Employer groups were pleased.
“This one year delay will provide employers and businesses more time to update their health care coverage without threat of arbitrary punishment,” Neil Trautwein, the vice president and employee benefits policy counsel for the National Retail Federation, said in a statement.
Randy Johnson, a senior vice president of the U.S. Chamber of Commerce, took a similar tack: “The administration has finally recognized the obvious – employers need more time and clarification of the rules of the road before implementing the employer mandate. The Chamber has testified numerous times about the problems with the mandate, and we applaud the administration’s step to delay this provision. We will continue to work to alleviate this and other problems with ObamaCare.”
The National Federation of Independent Business, which unsuccessfully sued to overturn the health law, praised the announcement.
In a statement, Amanda Austin, the group’s director of federal public policy, said the move “is simply the latest evidence that implementation of this terrible law is going to be difficult if not impossible, and the burden is going to fall on the people who create American jobs.”
Democratic lawmakers and some of the law’s strongest advocates were slow to respond but Adam Jentleson, a spokesman for Senate Majority Leader Harry Reid, D-Nev., said in a statement, “Flexibility is a good thing. Both the administration and Senate Democrats have shown — and continue to show — a willingness to be flexible and work with all interested parties to make sure that implementation of the Affordable Care Act is as beneficial as possible to all involved. It is better to do this right than fast.”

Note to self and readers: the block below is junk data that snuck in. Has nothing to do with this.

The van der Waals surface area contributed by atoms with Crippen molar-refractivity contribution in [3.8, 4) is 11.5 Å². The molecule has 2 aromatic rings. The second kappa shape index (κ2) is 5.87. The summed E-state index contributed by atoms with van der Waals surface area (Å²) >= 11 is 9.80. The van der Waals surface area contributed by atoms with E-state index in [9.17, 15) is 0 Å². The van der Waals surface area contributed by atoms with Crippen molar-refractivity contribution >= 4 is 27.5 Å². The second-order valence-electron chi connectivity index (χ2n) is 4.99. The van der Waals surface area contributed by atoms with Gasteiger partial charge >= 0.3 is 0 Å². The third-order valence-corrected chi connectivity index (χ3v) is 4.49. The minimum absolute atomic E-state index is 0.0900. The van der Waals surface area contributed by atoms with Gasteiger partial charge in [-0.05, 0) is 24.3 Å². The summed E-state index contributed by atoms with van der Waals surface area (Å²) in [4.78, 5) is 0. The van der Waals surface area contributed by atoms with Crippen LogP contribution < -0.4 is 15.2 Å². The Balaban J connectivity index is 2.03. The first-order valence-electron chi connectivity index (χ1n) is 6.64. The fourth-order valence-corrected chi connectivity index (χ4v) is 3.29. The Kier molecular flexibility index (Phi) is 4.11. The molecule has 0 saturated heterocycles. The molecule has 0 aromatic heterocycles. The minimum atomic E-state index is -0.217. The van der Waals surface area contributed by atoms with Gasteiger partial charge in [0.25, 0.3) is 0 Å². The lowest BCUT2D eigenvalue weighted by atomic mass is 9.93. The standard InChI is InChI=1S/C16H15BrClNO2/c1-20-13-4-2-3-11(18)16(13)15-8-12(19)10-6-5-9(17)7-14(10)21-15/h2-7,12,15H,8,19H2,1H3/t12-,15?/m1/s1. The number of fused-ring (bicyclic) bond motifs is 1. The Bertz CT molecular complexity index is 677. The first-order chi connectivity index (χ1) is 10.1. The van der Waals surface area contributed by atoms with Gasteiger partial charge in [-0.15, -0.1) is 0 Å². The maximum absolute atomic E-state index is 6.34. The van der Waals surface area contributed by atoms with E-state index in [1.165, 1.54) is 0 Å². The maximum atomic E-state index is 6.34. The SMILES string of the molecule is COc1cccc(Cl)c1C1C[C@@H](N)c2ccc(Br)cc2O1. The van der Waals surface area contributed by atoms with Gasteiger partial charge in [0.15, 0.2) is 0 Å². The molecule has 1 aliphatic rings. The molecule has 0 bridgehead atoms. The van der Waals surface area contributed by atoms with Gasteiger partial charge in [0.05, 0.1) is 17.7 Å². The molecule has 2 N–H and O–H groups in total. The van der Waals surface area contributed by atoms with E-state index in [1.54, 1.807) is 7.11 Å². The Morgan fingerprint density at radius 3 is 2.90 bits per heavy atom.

But Republicans pounced on it, declaring it further evidence that the law will cost jobs and increase health care costs.
“This announcement means even the Obama administration knows the ‘train wreck’ will only get worse,” said House Speaker John Boehner, R-Ohio. “This is a clear acknowledgment that the law is unworkable, and it underscores the need to repeal the law and replace it with effective, patient-centered reforms.”
Sen. Orrin Hatch, R-Utah, the ranking member of the Senate Finance Committee, noted the delay takes the issue past the 2014 congressional elections. Hatch also said the fact that the administration was not also giving individuals or families a one-year extension from coverage requirements “shows how deeply flawed the President’s signature domestic policy achievement is.”
In a White House blog post, Valerie B. Jarrett, a senior adviser to President Barack Obama, said the delay would give employers time to test the new reporting systems and make any necessary adjustments to health benefits. She said the administration has changed implementation details before, noting that it previously decided to simplify its original exchange application from 21 to three pages.
Staff writer Phil Galewitz contributed to this article.
Kaiser Health News is an editorially independent program of the Henry J. Kaiser Family Foundation, a nonprofit, nonpartisan health policy research and communication organization not affiliated with Kaiser Permanente.
Check back soon for further analysis from the PBS NewsHour.